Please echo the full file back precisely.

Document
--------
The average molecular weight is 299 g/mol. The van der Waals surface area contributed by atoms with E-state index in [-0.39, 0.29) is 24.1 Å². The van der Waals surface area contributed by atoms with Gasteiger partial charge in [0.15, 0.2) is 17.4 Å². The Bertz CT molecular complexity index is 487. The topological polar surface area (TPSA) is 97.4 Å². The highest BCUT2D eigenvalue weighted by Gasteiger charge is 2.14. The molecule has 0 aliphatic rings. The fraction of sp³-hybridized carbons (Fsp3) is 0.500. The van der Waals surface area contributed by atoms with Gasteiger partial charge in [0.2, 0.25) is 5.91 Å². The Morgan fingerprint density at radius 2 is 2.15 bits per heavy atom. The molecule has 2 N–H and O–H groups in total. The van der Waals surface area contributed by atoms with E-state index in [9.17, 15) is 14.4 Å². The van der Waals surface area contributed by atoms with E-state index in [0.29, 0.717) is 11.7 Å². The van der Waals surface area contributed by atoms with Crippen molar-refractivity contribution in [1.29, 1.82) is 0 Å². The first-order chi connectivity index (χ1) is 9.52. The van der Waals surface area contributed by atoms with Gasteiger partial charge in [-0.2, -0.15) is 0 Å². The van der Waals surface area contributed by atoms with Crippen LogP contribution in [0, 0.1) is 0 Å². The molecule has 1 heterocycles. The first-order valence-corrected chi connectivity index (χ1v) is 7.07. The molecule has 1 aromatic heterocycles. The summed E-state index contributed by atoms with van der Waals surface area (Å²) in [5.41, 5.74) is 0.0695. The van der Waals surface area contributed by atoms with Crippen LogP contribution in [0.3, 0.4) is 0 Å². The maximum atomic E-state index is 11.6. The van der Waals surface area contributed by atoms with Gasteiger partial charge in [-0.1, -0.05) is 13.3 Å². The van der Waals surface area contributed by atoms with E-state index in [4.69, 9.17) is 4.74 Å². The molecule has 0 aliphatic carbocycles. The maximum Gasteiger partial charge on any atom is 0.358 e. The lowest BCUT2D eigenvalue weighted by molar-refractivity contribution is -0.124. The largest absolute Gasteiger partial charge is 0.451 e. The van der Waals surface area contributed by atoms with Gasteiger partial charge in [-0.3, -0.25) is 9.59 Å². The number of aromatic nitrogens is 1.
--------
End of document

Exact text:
The average molecular weight is 299 g/mol. The van der Waals surface area contributed by atoms with E-state index in [-0.39, 0.29) is 24.1 Å². The van der Waals surface area contributed by atoms with Gasteiger partial charge in [0.15, 0.2) is 17.4 Å². The Bertz CT molecular complexity index is 487. The topological polar surface area (TPSA) is 97.4 Å². The highest BCUT2D eigenvalue weighted by Gasteiger charge is 2.14. The molecule has 0 aliphatic rings. The fraction of sp³-hybridized carbons (Fsp3) is 0.500. The van der Waals surface area contributed by atoms with Gasteiger partial charge in [0.2, 0.25) is 5.91 Å². The Morgan fingerprint density at radius 2 is 2.15 bits per heavy atom. The molecule has 2 N–H and O–H groups in total. The van der Waals surface area contributed by atoms with E-state index in [9.17, 15) is 14.4 Å². The van der Waals surface area contributed by atoms with E-state index in [0.29, 0.717) is 11.7 Å². The van der Waals surface area contributed by atoms with Crippen molar-refractivity contribution in [1.29, 1.82) is 0 Å². The first-order chi connectivity index (χ1) is 9.52. The van der Waals surface area contributed by atoms with Gasteiger partial charge in [-0.2, -0.15) is 0 Å². The van der Waals surface area contributed by atoms with Crippen LogP contribution in [0, 0.1) is 0 Å². The molecule has 1 heterocycles. The first-order valence-corrected chi connectivity index (χ1v) is 7.07. The molecule has 1 aromatic heterocycles. The summed E-state index contributed by atoms with van der Waals surface area (Å²) in [5.41, 5.74) is 0.0695. The van der Waals surface area contributed by atoms with Crippen LogP contribution in [0.3, 0.4) is 0 Å². The maximum atomic E-state index is 11.6. The van der Waals surface area contributed by atoms with Gasteiger partial charge in [-0.1, -0.05) is 13.3 Å². The van der Waals surface area contributed by atoms with E-state index in [4.69, 9.17) is 4.74 Å². The molecule has 0 aliphatic carbocycles. The maximum Gasteiger partial charge on any atom is 0.358 e. The lowest BCUT2D eigenvalue weighted by molar-refractivity contribution is -0.124. The largest absolute Gasteiger partial charge is 0.451 e. The van der Waals surface area contributed by atoms with Gasteiger partial charge in [-0.3, -0.25) is 9.59 Å². The number of aromatic nitrogens is 1.